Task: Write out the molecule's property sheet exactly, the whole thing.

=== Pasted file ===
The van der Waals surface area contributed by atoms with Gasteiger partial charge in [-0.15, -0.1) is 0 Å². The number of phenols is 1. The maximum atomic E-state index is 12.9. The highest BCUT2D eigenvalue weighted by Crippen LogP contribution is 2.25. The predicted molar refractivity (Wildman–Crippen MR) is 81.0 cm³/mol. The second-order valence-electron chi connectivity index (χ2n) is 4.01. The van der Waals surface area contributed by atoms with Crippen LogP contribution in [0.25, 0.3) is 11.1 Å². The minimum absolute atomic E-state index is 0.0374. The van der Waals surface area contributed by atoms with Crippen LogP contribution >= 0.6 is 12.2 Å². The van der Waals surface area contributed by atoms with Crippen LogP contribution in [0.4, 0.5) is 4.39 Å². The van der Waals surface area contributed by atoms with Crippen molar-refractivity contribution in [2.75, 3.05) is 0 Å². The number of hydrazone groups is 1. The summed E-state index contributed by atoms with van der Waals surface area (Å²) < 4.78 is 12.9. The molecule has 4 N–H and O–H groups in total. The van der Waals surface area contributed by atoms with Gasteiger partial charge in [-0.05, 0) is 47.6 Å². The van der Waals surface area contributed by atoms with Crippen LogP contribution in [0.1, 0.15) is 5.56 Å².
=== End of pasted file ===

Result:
The van der Waals surface area contributed by atoms with Gasteiger partial charge in [-0.15, -0.1) is 0 Å². The number of phenols is 1. The maximum atomic E-state index is 12.9. The highest BCUT2D eigenvalue weighted by Crippen LogP contribution is 2.25. The predicted molar refractivity (Wildman–Crippen MR) is 81.0 cm³/mol. The second-order valence-electron chi connectivity index (χ2n) is 4.01. The van der Waals surface area contributed by atoms with Crippen LogP contribution in [0.25, 0.3) is 11.1 Å². The minimum absolute atomic E-state index is 0.0374. The van der Waals surface area contributed by atoms with Crippen LogP contribution >= 0.6 is 12.2 Å². The van der Waals surface area contributed by atoms with Crippen LogP contribution in [0.4, 0.5) is 4.39 Å². The van der Waals surface area contributed by atoms with Crippen molar-refractivity contribution in [2.75, 3.05) is 0 Å². The number of hydrazone groups is 1. The summed E-state index contributed by atoms with van der Waals surface area (Å²) < 4.78 is 12.9. The molecule has 4 N–H and O–H groups in total. The van der Waals surface area contributed by atoms with Gasteiger partial charge in [-0.05, 0) is 47.6 Å². The van der Waals surface area contributed by atoms with Crippen LogP contribution in [0.1, 0.15) is 5.56 Å².